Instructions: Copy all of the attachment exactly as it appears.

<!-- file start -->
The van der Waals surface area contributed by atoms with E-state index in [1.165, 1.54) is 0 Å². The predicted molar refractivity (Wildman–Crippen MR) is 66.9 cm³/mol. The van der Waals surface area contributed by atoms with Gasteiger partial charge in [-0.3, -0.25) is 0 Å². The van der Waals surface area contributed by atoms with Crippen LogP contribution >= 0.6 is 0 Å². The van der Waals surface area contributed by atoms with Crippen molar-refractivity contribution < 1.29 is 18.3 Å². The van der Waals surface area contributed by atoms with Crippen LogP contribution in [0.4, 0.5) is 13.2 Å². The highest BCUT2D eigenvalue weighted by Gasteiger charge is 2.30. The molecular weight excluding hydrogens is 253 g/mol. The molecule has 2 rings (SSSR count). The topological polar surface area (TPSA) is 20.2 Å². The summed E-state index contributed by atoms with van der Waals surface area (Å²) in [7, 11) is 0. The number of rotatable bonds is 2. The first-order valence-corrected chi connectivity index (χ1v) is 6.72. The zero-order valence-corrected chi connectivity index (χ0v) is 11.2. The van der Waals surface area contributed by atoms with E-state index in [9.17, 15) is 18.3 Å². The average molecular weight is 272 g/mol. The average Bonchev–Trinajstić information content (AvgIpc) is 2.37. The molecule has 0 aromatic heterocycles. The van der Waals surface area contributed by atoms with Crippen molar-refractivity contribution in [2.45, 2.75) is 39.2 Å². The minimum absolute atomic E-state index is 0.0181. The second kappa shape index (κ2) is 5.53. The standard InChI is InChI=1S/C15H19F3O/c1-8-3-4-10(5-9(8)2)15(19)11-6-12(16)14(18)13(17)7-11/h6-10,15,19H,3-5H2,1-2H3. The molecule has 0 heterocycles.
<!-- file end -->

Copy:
The van der Waals surface area contributed by atoms with E-state index in [1.165, 1.54) is 0 Å². The predicted molar refractivity (Wildman–Crippen MR) is 66.9 cm³/mol. The van der Waals surface area contributed by atoms with Gasteiger partial charge in [-0.3, -0.25) is 0 Å². The van der Waals surface area contributed by atoms with Crippen LogP contribution >= 0.6 is 0 Å². The van der Waals surface area contributed by atoms with Crippen molar-refractivity contribution < 1.29 is 18.3 Å². The van der Waals surface area contributed by atoms with Crippen LogP contribution in [0.4, 0.5) is 13.2 Å². The highest BCUT2D eigenvalue weighted by Gasteiger charge is 2.30. The molecular weight excluding hydrogens is 253 g/mol. The molecule has 2 rings (SSSR count). The topological polar surface area (TPSA) is 20.2 Å². The summed E-state index contributed by atoms with van der Waals surface area (Å²) in [7, 11) is 0. The number of rotatable bonds is 2. The first-order valence-corrected chi connectivity index (χ1v) is 6.72. The zero-order valence-corrected chi connectivity index (χ0v) is 11.2. The van der Waals surface area contributed by atoms with E-state index in [9.17, 15) is 18.3 Å². The average molecular weight is 272 g/mol. The average Bonchev–Trinajstić information content (AvgIpc) is 2.37. The molecule has 0 aromatic heterocycles. The van der Waals surface area contributed by atoms with Crippen molar-refractivity contribution in [2.45, 2.75) is 39.2 Å². The minimum absolute atomic E-state index is 0.0181. The second kappa shape index (κ2) is 5.53. The standard InChI is InChI=1S/C15H19F3O/c1-8-3-4-10(5-9(8)2)15(19)11-6-12(16)14(18)13(17)7-11/h6-10,15,19H,3-5H2,1-2H3. The molecule has 0 heterocycles.